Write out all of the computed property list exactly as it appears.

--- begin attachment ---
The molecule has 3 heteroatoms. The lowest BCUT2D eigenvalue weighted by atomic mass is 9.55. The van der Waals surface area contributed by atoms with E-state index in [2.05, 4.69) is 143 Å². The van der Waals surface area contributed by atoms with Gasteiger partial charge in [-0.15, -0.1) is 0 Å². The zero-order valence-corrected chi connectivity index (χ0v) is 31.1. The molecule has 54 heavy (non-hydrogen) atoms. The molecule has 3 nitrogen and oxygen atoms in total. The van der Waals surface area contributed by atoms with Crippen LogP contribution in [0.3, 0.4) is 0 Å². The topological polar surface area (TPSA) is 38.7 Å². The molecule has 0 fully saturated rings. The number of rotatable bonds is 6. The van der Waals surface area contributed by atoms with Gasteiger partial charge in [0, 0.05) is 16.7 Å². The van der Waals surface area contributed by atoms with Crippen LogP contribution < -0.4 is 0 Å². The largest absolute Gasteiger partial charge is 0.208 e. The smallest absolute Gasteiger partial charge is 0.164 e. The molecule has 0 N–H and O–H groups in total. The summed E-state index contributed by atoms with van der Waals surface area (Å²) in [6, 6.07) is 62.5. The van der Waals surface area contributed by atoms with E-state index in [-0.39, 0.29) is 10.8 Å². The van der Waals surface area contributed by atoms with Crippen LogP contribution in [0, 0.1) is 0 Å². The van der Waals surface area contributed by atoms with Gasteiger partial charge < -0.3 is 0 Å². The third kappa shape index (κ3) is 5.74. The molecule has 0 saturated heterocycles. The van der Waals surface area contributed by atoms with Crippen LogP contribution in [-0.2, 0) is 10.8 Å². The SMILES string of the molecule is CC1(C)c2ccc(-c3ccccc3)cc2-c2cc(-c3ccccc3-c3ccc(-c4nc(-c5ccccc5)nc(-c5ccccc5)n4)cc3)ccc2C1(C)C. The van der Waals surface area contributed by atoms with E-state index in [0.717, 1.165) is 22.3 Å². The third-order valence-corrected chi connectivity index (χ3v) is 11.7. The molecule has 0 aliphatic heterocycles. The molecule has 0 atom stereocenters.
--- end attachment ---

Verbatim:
The molecule has 3 heteroatoms. The lowest BCUT2D eigenvalue weighted by atomic mass is 9.55. The van der Waals surface area contributed by atoms with E-state index in [2.05, 4.69) is 143 Å². The van der Waals surface area contributed by atoms with Gasteiger partial charge in [-0.15, -0.1) is 0 Å². The zero-order valence-corrected chi connectivity index (χ0v) is 31.1. The molecule has 54 heavy (non-hydrogen) atoms. The molecule has 3 nitrogen and oxygen atoms in total. The van der Waals surface area contributed by atoms with Crippen LogP contribution in [0.3, 0.4) is 0 Å². The topological polar surface area (TPSA) is 38.7 Å². The molecule has 0 fully saturated rings. The number of rotatable bonds is 6. The van der Waals surface area contributed by atoms with Gasteiger partial charge in [0, 0.05) is 16.7 Å². The van der Waals surface area contributed by atoms with Crippen LogP contribution < -0.4 is 0 Å². The largest absolute Gasteiger partial charge is 0.208 e. The smallest absolute Gasteiger partial charge is 0.164 e. The molecule has 0 N–H and O–H groups in total. The summed E-state index contributed by atoms with van der Waals surface area (Å²) in [6, 6.07) is 62.5. The van der Waals surface area contributed by atoms with E-state index in [-0.39, 0.29) is 10.8 Å². The van der Waals surface area contributed by atoms with Crippen LogP contribution in [0, 0.1) is 0 Å². The van der Waals surface area contributed by atoms with Gasteiger partial charge < -0.3 is 0 Å². The third kappa shape index (κ3) is 5.74. The molecule has 0 saturated heterocycles. The van der Waals surface area contributed by atoms with Crippen LogP contribution in [-0.2, 0) is 10.8 Å². The SMILES string of the molecule is CC1(C)c2ccc(-c3ccccc3)cc2-c2cc(-c3ccccc3-c3ccc(-c4nc(-c5ccccc5)nc(-c5ccccc5)n4)cc3)ccc2C1(C)C. The van der Waals surface area contributed by atoms with E-state index in [0.717, 1.165) is 22.3 Å². The third-order valence-corrected chi connectivity index (χ3v) is 11.7. The molecule has 0 aliphatic heterocycles. The molecule has 0 atom stereocenters.